For Irfan Siddiqi, becoming chair of the Department of Physics is about giving back. Since his arrival at UC Berkeley in 2006, Siddiqi has enjoyed the opportunity to teach, write a quantum textbook, and work with stellar graduate students in his lab. Now, he is helping the department plan how to build the “labs of the future” to advance education and research with modern tools.
Globally recognized as an expert in quantum mechanics, Siddiqi specializes in electronic circuits made of superconducting materials that work at ultra-low temperatures within a fraction of absolute zero. His lab produces extremely small circuits — about the size of fifty nanometers, or fifty billionths of a meter — that are critical components in the dilution refrigerators that enable quantum computing. Siddiqi keeps an old, hand-built cryo-refrigerator outside his Quantum Nanoelectronics Laboratory as a reminder of how far the quantum mechanics field has come.
Siddiqi sat down for an interview to share his appreciation and priorities for the physics department.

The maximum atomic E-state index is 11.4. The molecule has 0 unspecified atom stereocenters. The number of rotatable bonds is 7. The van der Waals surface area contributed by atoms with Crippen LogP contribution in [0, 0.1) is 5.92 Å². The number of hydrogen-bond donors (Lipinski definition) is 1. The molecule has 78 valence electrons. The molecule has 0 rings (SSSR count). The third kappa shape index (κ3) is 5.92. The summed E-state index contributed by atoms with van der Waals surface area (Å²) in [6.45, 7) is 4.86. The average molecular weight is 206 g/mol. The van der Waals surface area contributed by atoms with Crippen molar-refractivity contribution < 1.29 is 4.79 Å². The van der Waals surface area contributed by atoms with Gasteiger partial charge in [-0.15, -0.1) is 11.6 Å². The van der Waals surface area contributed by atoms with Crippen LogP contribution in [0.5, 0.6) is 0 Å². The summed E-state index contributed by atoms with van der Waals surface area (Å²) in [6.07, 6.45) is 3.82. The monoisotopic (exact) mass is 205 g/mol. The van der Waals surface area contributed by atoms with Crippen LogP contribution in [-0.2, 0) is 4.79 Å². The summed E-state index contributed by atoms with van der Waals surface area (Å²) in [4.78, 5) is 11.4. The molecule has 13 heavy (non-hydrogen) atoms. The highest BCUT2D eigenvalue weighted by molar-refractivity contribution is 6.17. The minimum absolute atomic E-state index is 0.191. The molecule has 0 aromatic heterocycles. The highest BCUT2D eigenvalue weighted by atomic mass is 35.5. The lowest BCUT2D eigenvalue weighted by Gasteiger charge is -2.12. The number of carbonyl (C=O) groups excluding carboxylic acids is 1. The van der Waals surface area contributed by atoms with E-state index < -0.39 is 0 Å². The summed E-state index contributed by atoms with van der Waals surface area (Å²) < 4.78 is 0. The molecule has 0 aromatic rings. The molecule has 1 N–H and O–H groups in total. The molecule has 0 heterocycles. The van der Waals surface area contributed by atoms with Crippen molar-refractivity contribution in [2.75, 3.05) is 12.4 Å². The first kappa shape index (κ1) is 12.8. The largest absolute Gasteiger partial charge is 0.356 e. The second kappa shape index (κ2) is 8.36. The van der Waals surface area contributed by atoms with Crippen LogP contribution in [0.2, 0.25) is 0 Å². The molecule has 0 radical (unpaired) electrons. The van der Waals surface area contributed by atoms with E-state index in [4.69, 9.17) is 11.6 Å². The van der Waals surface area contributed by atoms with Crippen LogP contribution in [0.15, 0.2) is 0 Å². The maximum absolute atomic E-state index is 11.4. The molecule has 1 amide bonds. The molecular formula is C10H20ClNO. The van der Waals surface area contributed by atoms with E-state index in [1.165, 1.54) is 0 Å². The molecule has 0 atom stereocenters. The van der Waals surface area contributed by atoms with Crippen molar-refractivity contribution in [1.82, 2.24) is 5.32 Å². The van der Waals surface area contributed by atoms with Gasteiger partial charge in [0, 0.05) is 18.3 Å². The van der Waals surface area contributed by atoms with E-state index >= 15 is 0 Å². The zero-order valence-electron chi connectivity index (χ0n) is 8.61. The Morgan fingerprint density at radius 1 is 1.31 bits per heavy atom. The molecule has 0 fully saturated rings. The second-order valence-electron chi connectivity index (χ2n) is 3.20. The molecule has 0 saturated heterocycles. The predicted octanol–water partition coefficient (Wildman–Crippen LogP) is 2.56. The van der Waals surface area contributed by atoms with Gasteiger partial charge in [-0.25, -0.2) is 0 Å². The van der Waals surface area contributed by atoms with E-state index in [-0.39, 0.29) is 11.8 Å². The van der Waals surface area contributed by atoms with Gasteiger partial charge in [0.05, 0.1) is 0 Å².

What is unique about the Department of Physics at Berkeley?
When I think about Berkeley Physics, the phrase that comes to mind is avant-garde. Here, we have a collection of thinkers who are not afraid to go outside of the box, and what’s unique about our department is that, if you have a question about something that’s not in your field, if you walk down two doors, you’ll find an expert in that field. Putting all those ideas together makes us much more the sum than the individual parts that we are.
Berkeley Physics is a powerhouse for understanding how our universe works, from the smallest scales — looking at atoms and the particles within those particles — to thinking about how those pieces fit together with different theories of physics — such as quantum mechanics and general relativity — to form the universe as we know it, including black holes, dark matter, and dark energy.
Others often measure the quality of a department in terms of statistical metrics — how many prizes have the faculty won and so on — and Berkeley Physics excels in all of these categories. We have numerous Nobel Prize winners. Our faculty are thought leaders across many fields of science, driving innovation both within the country and internationally. But really, what makes Berkeley Physics very special is the vibrant community that comes together when we have the synergy between students, postdocs, faculty, and staff all wanting to explore that scientific frontier together. That, in essence, is what makes Berkeley Physics an incubator for innovation.